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We have no account of any extraordinary indications of genius given by this great poet while in his earlier days; and he is one in• stance how little regard is to be paid to the figure a boy makes at school. Mr. Dryden was turned of thirty before he introduced any play upon

the stage; and his firft, cailed The Wild Gallants, met with a very indifferent reception; so that, if he had not been impelled, by the force of genius and propension, he had never again attempted the stage.--A circumstance which the lovers of dramatic poetry must ever have regretted, as they would, in this case, have been deprived of one of the greatest ornaments that ever adorned the profeffion. The year

before he left the university, he wrote a poem on the death of lord Hastings: * A

performance,” say some of his critics, “ very unworthy of himself, and of the astonishing genius he afterwards discovered.”

That Mr. Dryden had, at this time, no fixed principles, either in religion or politics, is abundantly evident Hom his heroic stanzas on Oliver Cromwell, written after his funeral in 1658; and immediately upon the restoration he published Aftræa Redux, a poem on the happy restoration of Charles the Second ; and the same year, his Panegyric to the king on his coronation. In the former of these pieces, à remarkable distich has exposed our poet to the ridicule of the wits.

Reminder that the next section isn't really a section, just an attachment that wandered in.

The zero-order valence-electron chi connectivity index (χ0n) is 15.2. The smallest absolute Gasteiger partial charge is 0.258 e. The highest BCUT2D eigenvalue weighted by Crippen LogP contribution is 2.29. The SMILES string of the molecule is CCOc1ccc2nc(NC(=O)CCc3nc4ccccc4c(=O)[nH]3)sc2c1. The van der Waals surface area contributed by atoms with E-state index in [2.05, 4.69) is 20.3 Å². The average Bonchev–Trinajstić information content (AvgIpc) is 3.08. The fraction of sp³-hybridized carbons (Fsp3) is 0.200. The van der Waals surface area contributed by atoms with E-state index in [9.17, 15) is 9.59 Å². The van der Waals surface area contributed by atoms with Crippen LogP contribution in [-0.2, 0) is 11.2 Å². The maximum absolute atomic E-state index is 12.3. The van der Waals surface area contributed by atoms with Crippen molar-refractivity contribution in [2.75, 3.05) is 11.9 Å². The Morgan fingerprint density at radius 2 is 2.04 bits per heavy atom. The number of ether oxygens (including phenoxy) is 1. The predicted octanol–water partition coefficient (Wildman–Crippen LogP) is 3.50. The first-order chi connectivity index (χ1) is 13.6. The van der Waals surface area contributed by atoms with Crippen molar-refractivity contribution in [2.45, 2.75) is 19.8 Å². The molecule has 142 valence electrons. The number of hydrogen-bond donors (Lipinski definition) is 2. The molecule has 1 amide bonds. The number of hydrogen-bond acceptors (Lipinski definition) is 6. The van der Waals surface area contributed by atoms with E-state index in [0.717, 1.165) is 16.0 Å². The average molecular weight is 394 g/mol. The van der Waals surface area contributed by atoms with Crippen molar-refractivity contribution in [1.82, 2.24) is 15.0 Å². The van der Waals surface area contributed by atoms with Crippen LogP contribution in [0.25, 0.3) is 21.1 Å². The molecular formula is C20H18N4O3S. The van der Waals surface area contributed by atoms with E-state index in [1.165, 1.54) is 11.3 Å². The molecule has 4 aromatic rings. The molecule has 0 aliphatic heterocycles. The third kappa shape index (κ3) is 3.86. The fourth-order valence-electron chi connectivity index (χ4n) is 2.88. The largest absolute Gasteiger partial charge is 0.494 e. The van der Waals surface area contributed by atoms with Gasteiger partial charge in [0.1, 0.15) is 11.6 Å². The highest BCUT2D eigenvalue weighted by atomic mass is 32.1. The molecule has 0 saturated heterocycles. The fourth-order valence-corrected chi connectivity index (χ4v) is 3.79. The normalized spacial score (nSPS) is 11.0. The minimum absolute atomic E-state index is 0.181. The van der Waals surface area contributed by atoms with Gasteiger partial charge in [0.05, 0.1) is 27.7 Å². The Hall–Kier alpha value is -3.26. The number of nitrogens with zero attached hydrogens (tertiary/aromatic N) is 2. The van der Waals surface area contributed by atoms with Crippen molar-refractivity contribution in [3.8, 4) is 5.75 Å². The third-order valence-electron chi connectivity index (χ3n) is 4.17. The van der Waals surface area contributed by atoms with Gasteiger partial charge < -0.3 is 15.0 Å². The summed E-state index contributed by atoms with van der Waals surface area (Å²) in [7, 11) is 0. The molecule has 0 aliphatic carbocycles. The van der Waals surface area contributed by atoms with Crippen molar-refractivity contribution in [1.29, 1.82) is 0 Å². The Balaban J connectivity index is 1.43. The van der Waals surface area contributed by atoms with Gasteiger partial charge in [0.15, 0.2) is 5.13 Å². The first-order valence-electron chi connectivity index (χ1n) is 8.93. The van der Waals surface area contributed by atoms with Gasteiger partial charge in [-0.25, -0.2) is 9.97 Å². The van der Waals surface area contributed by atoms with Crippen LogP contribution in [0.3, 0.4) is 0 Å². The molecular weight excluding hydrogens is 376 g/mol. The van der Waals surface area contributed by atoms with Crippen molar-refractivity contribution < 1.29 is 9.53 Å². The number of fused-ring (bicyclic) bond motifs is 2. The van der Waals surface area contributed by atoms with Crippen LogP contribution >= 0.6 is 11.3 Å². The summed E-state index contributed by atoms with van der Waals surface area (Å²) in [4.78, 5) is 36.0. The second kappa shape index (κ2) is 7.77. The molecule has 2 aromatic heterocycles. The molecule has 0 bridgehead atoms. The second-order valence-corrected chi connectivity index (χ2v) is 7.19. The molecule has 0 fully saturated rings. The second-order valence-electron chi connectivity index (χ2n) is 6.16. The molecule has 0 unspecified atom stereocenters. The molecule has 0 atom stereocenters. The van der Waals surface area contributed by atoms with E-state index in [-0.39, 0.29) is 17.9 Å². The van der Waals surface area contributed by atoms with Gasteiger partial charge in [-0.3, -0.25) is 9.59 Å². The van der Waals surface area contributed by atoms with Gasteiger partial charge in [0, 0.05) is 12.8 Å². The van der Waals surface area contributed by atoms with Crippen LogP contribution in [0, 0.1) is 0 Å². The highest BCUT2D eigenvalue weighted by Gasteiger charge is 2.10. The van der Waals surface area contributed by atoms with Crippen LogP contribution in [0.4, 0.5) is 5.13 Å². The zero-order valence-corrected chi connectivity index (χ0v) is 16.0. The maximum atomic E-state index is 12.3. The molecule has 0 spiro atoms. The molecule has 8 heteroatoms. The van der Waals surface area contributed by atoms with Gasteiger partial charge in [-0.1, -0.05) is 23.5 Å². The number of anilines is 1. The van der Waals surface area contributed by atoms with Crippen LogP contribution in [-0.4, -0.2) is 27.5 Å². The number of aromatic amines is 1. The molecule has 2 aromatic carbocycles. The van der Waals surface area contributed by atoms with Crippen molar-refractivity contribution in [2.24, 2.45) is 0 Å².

An horrid stillness first invades the ear,
And in that filence we the tempeft hear.

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Which, it must be owned, is downright nonsenso, and a contradiction in terms. Amongst others, captain Radcliff has ridiculed this blunder in the following lines of his News From Hell.

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Laureat, who was both learn'd and florid,
Was damn'd long since for filence horrid;
Nor had there been such clutter made,
But that his filence did invade.
Invade, and so it might, that's clear;
But what did it invade ? An ear!

In 1662, he addressed a poem to the lord. chancellor Hyde, presented on New Year's Day; and, the same year, published a satire on the Dutch. His next piece was his Annus Mirabilis, or, The Year of Wonders, 1663; an historical

poem, whick celebrated the duke of York's victory over the Dutch. In the same year, Mr. Dryden succeeded Sir William Davenant as poet-laureat, and was also made historiographer to his majefty; and that year published his Essay on Dramatic Poetry, ad. dressed to Charles earl of Dorset and Middle sex.

Mr. Dryden tells his patron, that the writing this essay served as an amusement to him in the country, when he was driven from town by


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the violence of the plague, which then raged in London; and he diverted himself with thinking on the theatres, as lovers do by ruminating on their absent mistresses. He there justifies the method of writing plays in verse, but confesses that he had quitted the practice, because he found it troublesome and flow*.

In the preface we are informed, that the drift of this discourse was to vindicate the honour of the English writers from the centure of those who unjustly prefer the French to them. Langbaine has injuriously treated Mr. Dryden on account of his dramatic performances, and charges him as a licentious plagiary. The truth is, our author, as a dramatist, is less eminent than in any other sphere of poetry ; but, with all his faults, he is, even in that refpect, the most eminent of his time.